Irwin has rejected the idea of forming a joint police department with nearby Manor.
Bill Gamble, a contractor with the state Department of Community and Economic Development, had compiled a report on the two boroughs forming a joint department.
“Based on the report. … I don’t know that it was really beneficial to either borough,” Irwin police Chief Roger Pivirotto said before council voted unanimously April 12 against creating such a department. Irwin currently provides police protection to North Irwin, which brings in about $24,000 in revenue for Irwin.
Chief Pivirotto said if a joint department were formed with Manor, the Irwin police department would become a substation rather than the main police station, which would be in Manor.
He earlier advised council that a joint department would no longer be controlled by council members, but by a committee of people from both boroughs.
He also said a lot of the savings from a joint department would come from cutting officers’ shifts.
Manor police Chief George Valmassoni said Wednesday that the projected annual savings of $90,000 would have been divided between the two departments, but that amount did not take into account some costs such as rent that would have to be paid to Manor for space for a joint department in its borough building and a salary for the person administering the joint department’s pension and health care benefits.
Chief Valmassoni said Manor council members hadn’t voted on the creation of the department yet but were waiting to see what Irwin council would do.
After the meeting, Chief Pivirotto noted that he and Chief Valmassoni are friends and that their officers back each other up all the time.
Also at last week’s meeting, council voted to accept the retirement of Mary Benko as borough manager on Sept. 1.
She said Zora Javor, who handles billing for sewer service and garbage collection will be leaving this summer. Mrs. Benko said she plans to stay on a part-time basis for a while to help.
Council voted 7-0 to allow the Norwin Community Athletic Association to add two memorial plaques on brick columns at the Penglyn Park baseball fields in memory of two boys who played baseball with the association.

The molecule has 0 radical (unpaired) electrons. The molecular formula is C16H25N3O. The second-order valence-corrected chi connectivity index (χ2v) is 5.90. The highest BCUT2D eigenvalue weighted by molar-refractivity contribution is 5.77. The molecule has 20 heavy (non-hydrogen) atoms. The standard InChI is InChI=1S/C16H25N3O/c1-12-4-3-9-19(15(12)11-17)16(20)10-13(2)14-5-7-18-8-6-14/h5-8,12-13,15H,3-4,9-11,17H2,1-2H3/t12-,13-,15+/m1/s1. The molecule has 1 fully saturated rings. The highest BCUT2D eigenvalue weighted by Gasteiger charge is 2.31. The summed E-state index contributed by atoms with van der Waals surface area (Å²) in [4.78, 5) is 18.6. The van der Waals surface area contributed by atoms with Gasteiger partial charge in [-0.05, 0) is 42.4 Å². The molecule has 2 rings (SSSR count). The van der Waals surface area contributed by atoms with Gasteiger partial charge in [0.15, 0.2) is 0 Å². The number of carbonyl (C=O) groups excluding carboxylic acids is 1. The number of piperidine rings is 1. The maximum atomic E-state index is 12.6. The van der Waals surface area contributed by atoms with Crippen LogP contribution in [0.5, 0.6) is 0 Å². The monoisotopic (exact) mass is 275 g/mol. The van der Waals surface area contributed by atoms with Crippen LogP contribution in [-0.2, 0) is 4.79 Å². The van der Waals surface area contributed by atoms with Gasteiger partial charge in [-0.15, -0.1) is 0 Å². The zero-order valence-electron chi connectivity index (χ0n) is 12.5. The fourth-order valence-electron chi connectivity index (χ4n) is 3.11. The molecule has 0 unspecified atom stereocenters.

Andy DeFazio of the association said a plaque for David J. Nelson, who died in December 2005 at age 13, will be installed by the concession stand facing David J. Nelson field, and a plaque for Andrew O’Neil, who died in December at age 5, will be installed facing the other baseball field, which will be named for him.
Before the voting meeting, council held a public hearing on Irwin’s proposed medical marijuana ordinance and then voted to have the ordinance forwarded to Westmoreland County for review.
Under state law, a medical marijuana dispensary or growing facility cannot be located within 1,000 feet of a school or day care center, borough solicitor Zach Kansler said. An on-site physician, pharmacist, certified registered nurse practitioner or physician’s assistant must be present whenever a marijuana dispensary is open, he said.
Under the borough’s proposed ordinance, a medical marijuana dispensary could be located in Irwin’s commercial/business/residential district, which is mostly centered on the western end of Main Street, or in the borough’s commercial highway or industrial zones.
A marijuana growing facility could only be located in Irwin’s commercial highway or industrial zones, he said.
After the county reviews the ordinance, another public hearing will be held, probably in June, he said.
Last week’s meeting was the last one for Councilman Brian Rasel, who is moving out of the borough.
Anne Cloonan, freelance writer: firstname.lastname@example.org.